Can I be absolutely clear. I am not against stimulus packages or borrowing. But you have to pay for it. Even Sweden has high taxes to pay for their social programs. So if you want inflation, you have it. Too high inflation will hit spending FYI but whatever, you want it and have asked for it and I will just watch and see. I never supported lockdowns so I can criticise its aftereffects whatever they maybe.
#15172026
B0ycey wrote:@Steve_American

Can I be absolutely clear. I am not against stimulus packages or borrowing. But you have to pay for it. Even Sweden has high taxes to pay for their social programs. So if you want inflation, you have it. Too high inflation will hit spending FYI but whatever, you want it and have asked for it and I will just watch and see. I never supported lockdowns so I can criticise its aftereffects whatever they maybe.


Well, let me be perfectly clear. You failed to be perfectly clear. It sounds like you mean "pay for it" 100%. MMTers argue, as I have said at least 6 times, that the US Gov. needs to have a deficit almost every year, because there are leakeges of money out of the economy. The main ones being net savings and net money leaving the country to buy stuff.
. . . Therefore, the US Gov. does not need to pay for programs 100%. In fact, paying for all programs 100% will slow the economy. Look at the EU & EZ for evidence that this is true.
. . . Grok this, sir; the US Gov. is *not*, at all, like a household or corp., period. Please sir, reply so we can hash ths point out for the lurkers.
. . . When you say the US Gov. must pay for its programs, like stimulous, it sounds like you don't yet grok that basic simple truth. Sir, the whole point of a stimulous to to add money into the economy to replace money that was sucked out in some way. If the Gov. must tax enough to "pay for it", then no net money is being added.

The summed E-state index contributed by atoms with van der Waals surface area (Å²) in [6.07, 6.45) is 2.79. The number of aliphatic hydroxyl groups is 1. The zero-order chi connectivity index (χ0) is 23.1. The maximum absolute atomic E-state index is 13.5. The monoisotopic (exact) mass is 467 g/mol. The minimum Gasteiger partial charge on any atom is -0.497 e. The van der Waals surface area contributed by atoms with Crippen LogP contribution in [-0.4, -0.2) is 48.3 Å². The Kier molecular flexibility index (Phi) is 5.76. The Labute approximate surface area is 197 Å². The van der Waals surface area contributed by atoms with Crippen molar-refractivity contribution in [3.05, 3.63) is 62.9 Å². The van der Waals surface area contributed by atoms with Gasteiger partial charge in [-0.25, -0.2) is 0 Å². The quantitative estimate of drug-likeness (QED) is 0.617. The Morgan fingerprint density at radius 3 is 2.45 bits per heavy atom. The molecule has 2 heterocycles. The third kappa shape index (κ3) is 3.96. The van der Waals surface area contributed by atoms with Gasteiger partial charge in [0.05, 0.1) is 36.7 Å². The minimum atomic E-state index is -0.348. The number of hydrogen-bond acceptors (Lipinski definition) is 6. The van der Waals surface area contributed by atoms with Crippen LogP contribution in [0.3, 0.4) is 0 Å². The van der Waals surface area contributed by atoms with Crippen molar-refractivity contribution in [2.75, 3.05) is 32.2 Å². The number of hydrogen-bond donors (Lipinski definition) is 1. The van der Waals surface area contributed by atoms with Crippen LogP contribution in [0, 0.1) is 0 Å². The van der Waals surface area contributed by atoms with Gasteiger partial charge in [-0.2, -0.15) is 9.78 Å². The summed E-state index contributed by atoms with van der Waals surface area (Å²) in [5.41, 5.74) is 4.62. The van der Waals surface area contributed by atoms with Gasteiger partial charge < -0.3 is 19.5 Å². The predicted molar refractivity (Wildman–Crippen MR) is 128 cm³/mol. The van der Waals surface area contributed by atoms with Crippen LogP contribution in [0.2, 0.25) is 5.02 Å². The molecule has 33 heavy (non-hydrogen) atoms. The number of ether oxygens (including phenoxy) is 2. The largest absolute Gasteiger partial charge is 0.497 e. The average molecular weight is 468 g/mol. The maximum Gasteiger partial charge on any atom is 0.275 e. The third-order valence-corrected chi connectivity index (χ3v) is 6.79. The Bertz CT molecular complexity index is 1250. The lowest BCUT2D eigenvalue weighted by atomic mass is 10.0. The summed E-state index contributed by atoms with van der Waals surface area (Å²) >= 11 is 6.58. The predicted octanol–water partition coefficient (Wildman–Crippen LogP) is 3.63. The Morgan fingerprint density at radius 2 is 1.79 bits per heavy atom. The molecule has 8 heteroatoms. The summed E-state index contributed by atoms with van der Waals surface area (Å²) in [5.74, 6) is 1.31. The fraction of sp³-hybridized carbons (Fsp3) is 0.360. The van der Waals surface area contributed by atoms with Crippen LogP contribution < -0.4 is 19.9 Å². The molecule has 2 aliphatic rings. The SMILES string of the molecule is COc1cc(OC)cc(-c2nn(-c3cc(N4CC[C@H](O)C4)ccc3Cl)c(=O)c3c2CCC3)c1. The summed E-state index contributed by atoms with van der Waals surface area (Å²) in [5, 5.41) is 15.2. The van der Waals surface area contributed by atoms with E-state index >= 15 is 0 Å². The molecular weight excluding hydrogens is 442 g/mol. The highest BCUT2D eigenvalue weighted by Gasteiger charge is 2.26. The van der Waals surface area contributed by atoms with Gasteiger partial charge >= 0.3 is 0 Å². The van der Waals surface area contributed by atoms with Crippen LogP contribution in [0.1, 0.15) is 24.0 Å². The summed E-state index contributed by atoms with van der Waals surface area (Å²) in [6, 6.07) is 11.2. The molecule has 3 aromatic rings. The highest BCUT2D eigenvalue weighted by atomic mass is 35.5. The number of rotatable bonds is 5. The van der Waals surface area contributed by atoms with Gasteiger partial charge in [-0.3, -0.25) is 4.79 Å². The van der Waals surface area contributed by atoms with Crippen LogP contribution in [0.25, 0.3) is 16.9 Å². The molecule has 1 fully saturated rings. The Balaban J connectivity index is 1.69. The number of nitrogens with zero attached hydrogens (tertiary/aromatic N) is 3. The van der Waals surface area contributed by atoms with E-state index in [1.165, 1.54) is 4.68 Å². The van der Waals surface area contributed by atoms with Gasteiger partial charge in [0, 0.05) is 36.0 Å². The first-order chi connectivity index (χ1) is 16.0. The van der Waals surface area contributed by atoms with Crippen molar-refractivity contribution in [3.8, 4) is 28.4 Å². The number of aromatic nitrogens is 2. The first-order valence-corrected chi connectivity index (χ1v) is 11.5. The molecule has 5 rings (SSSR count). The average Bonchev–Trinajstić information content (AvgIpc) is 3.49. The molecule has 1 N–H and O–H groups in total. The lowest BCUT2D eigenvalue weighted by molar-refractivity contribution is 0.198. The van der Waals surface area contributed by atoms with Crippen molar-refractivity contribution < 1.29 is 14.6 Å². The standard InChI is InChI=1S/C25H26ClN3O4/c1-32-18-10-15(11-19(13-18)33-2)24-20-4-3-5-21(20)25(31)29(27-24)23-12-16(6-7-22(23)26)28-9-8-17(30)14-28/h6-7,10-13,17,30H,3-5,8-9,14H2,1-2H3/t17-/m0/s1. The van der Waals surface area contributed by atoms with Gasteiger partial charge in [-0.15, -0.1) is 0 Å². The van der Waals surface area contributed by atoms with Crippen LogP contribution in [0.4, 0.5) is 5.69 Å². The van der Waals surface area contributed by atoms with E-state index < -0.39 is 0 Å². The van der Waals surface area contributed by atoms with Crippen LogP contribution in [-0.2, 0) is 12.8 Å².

Do you believe that the US national debt is goignto be a burden of your grandchildren? I know you will not answer. I have pointed out at least 6 tmes that the UK, aka England, has had a national debt for over 325 years now. During all that time it had deficits in most years. It paid-off very little compared to the additional boorrowing. All the graphs you will ever see of this are of debt/GDP over time. Never the raw debt over time. I suppose that there may have been times when the UK Gov. behaved as if it was a burden, and so it was a burden (I'm thinking of PM Thacher). But, was it ever *necessary* for the UK to behave like that? MMTers say, loudly, NO! Not even losing their Empire made the UK make an effort to pay-off its national debt. Because the UK is off the gold standard since 1971, the national debt is even less of a burden than it was before 1971.

.
The Wuhan virus—how are we doing?

You need evidence to demonstrate that 2 + 2 = 4?[…]

CRT

And it is as your own citations acknowledge, eve[…]

Florida Bans CRT in Schools

Right, but here's the thing: They can actually d[…]

All Nato operations have been approved by the UN […]